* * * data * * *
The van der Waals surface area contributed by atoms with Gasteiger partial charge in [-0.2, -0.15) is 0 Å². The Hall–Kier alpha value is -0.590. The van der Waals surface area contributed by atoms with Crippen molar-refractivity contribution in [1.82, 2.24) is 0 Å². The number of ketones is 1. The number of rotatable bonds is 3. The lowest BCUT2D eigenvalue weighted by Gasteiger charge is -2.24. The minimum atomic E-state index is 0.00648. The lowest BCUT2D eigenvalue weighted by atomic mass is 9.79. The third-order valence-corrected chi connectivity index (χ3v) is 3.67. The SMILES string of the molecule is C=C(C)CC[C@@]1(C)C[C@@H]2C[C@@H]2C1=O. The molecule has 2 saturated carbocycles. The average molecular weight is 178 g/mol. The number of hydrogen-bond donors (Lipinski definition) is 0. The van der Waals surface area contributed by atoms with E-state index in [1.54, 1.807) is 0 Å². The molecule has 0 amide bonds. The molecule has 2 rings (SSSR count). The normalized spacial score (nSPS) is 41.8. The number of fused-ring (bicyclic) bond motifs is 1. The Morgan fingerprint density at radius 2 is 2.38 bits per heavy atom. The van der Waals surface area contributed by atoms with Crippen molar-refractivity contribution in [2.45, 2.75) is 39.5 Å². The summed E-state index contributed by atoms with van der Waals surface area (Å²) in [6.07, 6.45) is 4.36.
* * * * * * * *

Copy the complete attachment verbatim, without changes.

The van der Waals surface area contributed by atoms with Gasteiger partial charge in [-0.2, -0.15) is 0 Å². The Hall–Kier alpha value is -0.590. The van der Waals surface area contributed by atoms with Crippen molar-refractivity contribution in [1.82, 2.24) is 0 Å². The number of ketones is 1. The number of rotatable bonds is 3. The lowest BCUT2D eigenvalue weighted by Gasteiger charge is -2.24. The minimum atomic E-state index is 0.00648. The lowest BCUT2D eigenvalue weighted by atomic mass is 9.79. The third-order valence-corrected chi connectivity index (χ3v) is 3.67. The SMILES string of the molecule is C=C(C)CC[C@@]1(C)C[C@@H]2C[C@@H]2C1=O. The molecule has 2 saturated carbocycles. The average molecular weight is 178 g/mol. The number of hydrogen-bond donors (Lipinski definition) is 0. The van der Waals surface area contributed by atoms with E-state index in [1.54, 1.807) is 0 Å². The molecule has 0 amide bonds. The molecule has 2 rings (SSSR count). The normalized spacial score (nSPS) is 41.8. The number of fused-ring (bicyclic) bond motifs is 1. The Morgan fingerprint density at radius 2 is 2.38 bits per heavy atom. The van der Waals surface area contributed by atoms with Crippen molar-refractivity contribution in [2.45, 2.75) is 39.5 Å². The summed E-state index contributed by atoms with van der Waals surface area (Å²) in [6.07, 6.45) is 4.36.